On June 19, 1865, an era ended in the United States.
Major General Gordon Granger led a cadre of 2,000 Union soldiers to Galveston, Texas, where he announced the contents of General Order No. 3, better known as the Emancipation Proclamation.
Issued by then President Abraham Lincoln, the proclamation freed slaves throughout the confederacy.
Though the measure had been enacted nearly two-and-a-half years prior, many slaves had been left uninformed, and were therefore continuing under the system.
Following the announcement, thousands of former slaves took to the streets of Galveston, beginning what would become an annual celebration known as “Juneteenth.”
Each year on June 19, festivals, parades and picnics are held, marking the day slavery ended in Texas — the final state to abolish the institution.
For the past seven years, the Harrisonburg-Rockingham County NAACP has hosted a local celebration; this year’s will be held from 6-8 p.m. June 19 at Wildwood Park in Bridgewater. The event is free and open to the public.
“[During earlier celebrations,] they typically would have meat, such as lamb or beef, rather than the leftovers, as well as strawberry soda,” said Esther Nizer, president of the Harrisonburg-Rockingham County NAACP chapter. “So, we try to mirror that in our celebrations.”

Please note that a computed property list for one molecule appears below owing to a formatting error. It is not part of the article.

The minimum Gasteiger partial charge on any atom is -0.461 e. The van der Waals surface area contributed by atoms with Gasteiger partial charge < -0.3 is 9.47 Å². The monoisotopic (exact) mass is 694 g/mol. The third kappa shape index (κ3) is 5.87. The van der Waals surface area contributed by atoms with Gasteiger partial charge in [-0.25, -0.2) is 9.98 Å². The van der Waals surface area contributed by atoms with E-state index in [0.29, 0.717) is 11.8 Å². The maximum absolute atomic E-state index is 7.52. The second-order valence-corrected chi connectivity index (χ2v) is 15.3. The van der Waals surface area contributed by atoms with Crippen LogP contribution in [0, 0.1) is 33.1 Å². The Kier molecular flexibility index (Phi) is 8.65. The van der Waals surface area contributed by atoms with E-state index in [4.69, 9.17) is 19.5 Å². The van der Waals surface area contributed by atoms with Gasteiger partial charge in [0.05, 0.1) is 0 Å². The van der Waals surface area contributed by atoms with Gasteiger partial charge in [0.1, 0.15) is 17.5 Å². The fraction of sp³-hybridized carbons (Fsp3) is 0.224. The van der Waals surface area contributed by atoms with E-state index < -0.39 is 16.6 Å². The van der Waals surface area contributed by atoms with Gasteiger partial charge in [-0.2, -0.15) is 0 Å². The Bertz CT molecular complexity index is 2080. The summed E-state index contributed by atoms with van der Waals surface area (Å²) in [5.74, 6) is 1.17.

In addition to music and food, as well as the iconic strawberry soda, the history of Juneteenth will be discussed. Individuals of all ages and backgrounds are encouraged to attend this celebration, which Nizer calls a “family-friendly” event.
“All people should come together for this event, not just African Americans because we weren’t the only ones that suffered,” added Nizer, noting that many worked toward the abolition of slavery.
“It’s a celebration of freedom and a celebration of people coming together.”
Elaine Blakely, membership chair and press and publicity chair of the HRC NAACP chapter, feels Juneteenth is an element of black history that oftentimes gets “lost in the shuffle” with younger generations, and should continue to be brought to the forefront.
“This [event] is a way to become more knowledgeable and stay aware,” she said. “If we don’t keep [Juneteenth] prevalent and upfront, it will be lost.”
Contact Matt Gonzales at (540) 574-6265 or firstname.lastname@example.org